Monday, March 04, 2019

Capernaum – a portrait of a child born into poverty but with the willpower to escape (QFT)

Children often bear the brunt of conflict. Capernaum tells the fictional, yet believable, tale of young Zain, who lives with his siblings and parents in a Beirut slum. Zain has an old head on young shoulders, a keen observer on what is going on – and not going on – around him in his family, his neighbourhood and wider Lebanese society.

Senses that his pubescent sister is going to be married off to their landlord, he makes plans for them to escape. Ultimately, he runs away and falls under the care of Rahil, a cleaner originally from Ethiopia whose baby needs to be minded while she works. But when she disappears, the young pair must fend for themselves.
“I want to sue my parents … because I was born.”

Wrapped around what could have been a very watchable Beirut version of The Florida Project is a less believable storyline that jumps forward to Zain being imprisoned for a violent attack, getting access to the media, and film begins with him in court suing his parents for conceiving him and bringing him into the world of neglect to live as a poor and paperless illegal. At one point Zain explains: “I want to stop them having children.”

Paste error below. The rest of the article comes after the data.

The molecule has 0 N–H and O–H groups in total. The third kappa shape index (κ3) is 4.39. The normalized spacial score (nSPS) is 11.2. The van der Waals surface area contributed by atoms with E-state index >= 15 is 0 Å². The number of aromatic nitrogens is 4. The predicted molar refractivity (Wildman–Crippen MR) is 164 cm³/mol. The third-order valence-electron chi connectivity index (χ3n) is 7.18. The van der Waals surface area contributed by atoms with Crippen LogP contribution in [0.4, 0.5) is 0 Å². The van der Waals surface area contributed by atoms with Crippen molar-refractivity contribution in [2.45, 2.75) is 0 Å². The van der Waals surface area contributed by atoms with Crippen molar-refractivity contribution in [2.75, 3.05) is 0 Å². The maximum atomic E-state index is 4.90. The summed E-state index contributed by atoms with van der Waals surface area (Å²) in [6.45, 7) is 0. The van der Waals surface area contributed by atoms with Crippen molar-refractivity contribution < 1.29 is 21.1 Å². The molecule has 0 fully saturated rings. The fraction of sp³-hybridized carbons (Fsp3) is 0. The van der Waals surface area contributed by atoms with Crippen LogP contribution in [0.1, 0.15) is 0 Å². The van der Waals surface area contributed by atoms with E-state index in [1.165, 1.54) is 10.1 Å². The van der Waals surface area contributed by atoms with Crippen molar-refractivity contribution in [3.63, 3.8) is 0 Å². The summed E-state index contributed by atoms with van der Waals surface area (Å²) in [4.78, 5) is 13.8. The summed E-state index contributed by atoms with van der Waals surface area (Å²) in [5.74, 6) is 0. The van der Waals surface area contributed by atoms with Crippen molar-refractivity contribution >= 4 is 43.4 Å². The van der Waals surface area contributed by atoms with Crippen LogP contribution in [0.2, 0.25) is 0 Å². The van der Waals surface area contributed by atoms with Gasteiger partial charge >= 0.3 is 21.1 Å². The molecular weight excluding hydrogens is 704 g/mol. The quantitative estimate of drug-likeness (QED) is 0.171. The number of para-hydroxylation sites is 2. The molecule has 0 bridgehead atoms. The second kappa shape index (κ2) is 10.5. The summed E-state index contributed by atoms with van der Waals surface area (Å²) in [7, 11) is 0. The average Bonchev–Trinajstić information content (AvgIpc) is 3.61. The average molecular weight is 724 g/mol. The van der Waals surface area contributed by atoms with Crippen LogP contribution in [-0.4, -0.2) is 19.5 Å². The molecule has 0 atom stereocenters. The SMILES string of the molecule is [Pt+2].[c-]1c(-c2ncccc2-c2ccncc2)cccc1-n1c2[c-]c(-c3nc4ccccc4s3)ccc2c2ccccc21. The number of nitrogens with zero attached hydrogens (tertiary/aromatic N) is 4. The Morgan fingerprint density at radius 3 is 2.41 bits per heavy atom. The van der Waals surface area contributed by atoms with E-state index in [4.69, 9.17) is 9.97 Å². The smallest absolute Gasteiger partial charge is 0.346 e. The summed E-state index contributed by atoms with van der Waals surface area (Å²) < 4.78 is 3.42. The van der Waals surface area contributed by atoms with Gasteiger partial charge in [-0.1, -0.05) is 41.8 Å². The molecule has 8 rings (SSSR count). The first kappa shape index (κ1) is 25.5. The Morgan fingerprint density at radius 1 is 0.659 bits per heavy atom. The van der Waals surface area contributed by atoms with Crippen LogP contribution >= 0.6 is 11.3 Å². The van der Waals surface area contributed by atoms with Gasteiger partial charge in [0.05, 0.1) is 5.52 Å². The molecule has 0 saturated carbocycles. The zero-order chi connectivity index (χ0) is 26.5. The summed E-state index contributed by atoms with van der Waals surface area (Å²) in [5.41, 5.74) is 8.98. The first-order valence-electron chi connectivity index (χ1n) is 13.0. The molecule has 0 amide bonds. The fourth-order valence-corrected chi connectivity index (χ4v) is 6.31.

For me it spoilt the heart-breaking tale of child poverty and loving strangers, though for the screenwriter and director (and Zain’s on-screen lawyer) Nadine Labaki, the court case gave children a voice: “if those children could talk, or could express themselves, what would they say”.

There’s a sense that the children already have very powerful voices in the film. The film’s narrative is based on testimony given to Labaki by real refugees. Young Zain is played by a Syrian refugee Zain Al Rafeea, who had been living in Lebanon for eight years. Zain’s shoulders carry a heavy burden; he has seen much in his short life. Yordanos Shiferaw gives Rahil a sense of compassion, taking on an extra mouth to feed while barely able to feed her own baby.

Labaki’s direction generates remarkable performances from the mostly novice cast. The scenes between Zain and baby Yonas (Boluwatife Treasure Bankole) feel so natural, at one point making a pram out of a cooking pot and a stolen skateboard to drag the toddler around as he tries to make money and find food.

What drives the film forward is the urge to escape to something better. Real-life Zain got papers and his family have been resettled in Norway. Shiferaw was arrested a matter of days after filming Rahil’s arrest: neither had papers. The baby playing Yonas was deported to Kenya with her mother; her father was deported to Nigeria.

The roller-skating Cockroach Man mercifully makes a number of appearances, surreal yet not out of the ordinary in a film that exposes the multiple layers of poverty as well as the disparities between local people and refugees, and even among refugees from different countries.

Capernaum is well worth a trip to the cinema. Despite my reservations about the novel plot device, the little boy wearing a blue tracksuit top exists and needs to be heard. And he’s fighting to exist amidst the chaos, while others profit from his poverty, and while we do little to help.

Capernaum is being screened in the Queen’s Film Theatre.

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